Lateral flow assays for the detection of African swine fever virus antigen are not fit for field diagnosis of wild boar carcasses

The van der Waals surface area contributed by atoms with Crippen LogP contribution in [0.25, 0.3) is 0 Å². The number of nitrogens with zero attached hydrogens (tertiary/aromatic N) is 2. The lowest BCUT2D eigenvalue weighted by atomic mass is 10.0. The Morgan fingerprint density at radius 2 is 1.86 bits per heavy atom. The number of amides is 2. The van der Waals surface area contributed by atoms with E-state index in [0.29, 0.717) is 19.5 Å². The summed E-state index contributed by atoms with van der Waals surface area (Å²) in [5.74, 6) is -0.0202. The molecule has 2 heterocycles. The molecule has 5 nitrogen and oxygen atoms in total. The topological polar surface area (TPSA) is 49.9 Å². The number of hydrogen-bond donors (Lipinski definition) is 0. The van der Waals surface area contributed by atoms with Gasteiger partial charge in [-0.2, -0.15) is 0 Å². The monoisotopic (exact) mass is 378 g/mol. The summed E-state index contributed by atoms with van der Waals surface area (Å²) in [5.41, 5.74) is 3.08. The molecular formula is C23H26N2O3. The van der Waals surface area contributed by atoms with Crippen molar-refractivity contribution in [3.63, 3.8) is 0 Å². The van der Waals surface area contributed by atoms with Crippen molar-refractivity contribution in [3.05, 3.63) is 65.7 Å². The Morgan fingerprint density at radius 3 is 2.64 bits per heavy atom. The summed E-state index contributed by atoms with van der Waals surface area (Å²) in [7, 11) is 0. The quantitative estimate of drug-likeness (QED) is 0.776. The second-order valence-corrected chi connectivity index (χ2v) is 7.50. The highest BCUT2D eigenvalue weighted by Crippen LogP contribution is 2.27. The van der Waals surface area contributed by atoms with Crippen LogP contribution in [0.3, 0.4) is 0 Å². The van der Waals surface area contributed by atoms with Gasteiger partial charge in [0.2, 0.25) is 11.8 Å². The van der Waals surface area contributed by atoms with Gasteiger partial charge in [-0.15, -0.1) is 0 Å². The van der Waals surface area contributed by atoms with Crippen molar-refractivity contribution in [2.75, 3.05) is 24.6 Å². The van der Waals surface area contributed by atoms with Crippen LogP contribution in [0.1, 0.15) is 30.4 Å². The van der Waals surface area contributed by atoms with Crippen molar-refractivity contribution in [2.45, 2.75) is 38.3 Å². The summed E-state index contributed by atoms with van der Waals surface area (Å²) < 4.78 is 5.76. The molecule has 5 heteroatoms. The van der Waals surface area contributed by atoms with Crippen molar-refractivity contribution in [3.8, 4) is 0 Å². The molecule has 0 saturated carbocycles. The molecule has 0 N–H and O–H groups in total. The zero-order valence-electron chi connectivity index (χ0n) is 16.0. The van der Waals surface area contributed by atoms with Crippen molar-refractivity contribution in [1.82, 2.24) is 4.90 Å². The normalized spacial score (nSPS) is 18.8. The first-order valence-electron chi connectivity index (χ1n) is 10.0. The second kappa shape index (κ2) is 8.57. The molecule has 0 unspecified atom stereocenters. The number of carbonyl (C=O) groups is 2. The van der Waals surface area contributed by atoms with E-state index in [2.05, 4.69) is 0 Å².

African swine fever (ASF) is one of the most important viral diseases of domestic pigs and wild boar. Apart from endemic cycles in Africa, ASF is now continuously spreading in Europe and Asia. As ASF leads to severe but unspecific clinical signs and high lethality, early pathogen detection is of utmost importance. Recently, “point-of-care” (POC) tests, especially immunochromatographic assays, have been intensively discussed for the use in remote areas but also in the context of on-farm epidemiological investigations and wild boar carcass screening. The later topic was the starting point for our present study. In detail, we evaluated the performance of the commercially available INGEZIM ASFV CROM Ag lateral flow assay (Eurofins Technologies Ingenasa) with selected high-quality reference blood samples, and with blood samples from wild boar carcasses collected under field conditions in Germany. While we observed a sensitivity of roughly 77% in freeze-thawed matrices of close to ideal quality, our approach to simulate field conditions in direct testing of blood samples from carcasses without any modification, resulted in a drastically reduced sensitivity of only 12.5% with the given sample set. Freeze thawing increased the sensitivity to roughly 44% which mirrored the overall sensitivity of 49% in the total data set of wild boar carcass samples. A diagnostic specificity of 100% was observed. In summary, the antigen LFA should not be regarded as a substitute for any OIE listed diagnostic method and has very limited use for carcass testing at the point of care. For optimized LFA antigen tests, the sensitivity with field samples must be significantly increased. An improved sensitivity is seen with freeze-thawed samples, which may indicate problems in the accessibility of ASFV antigen that could be overcome, to a certain extent, with assay modifications.


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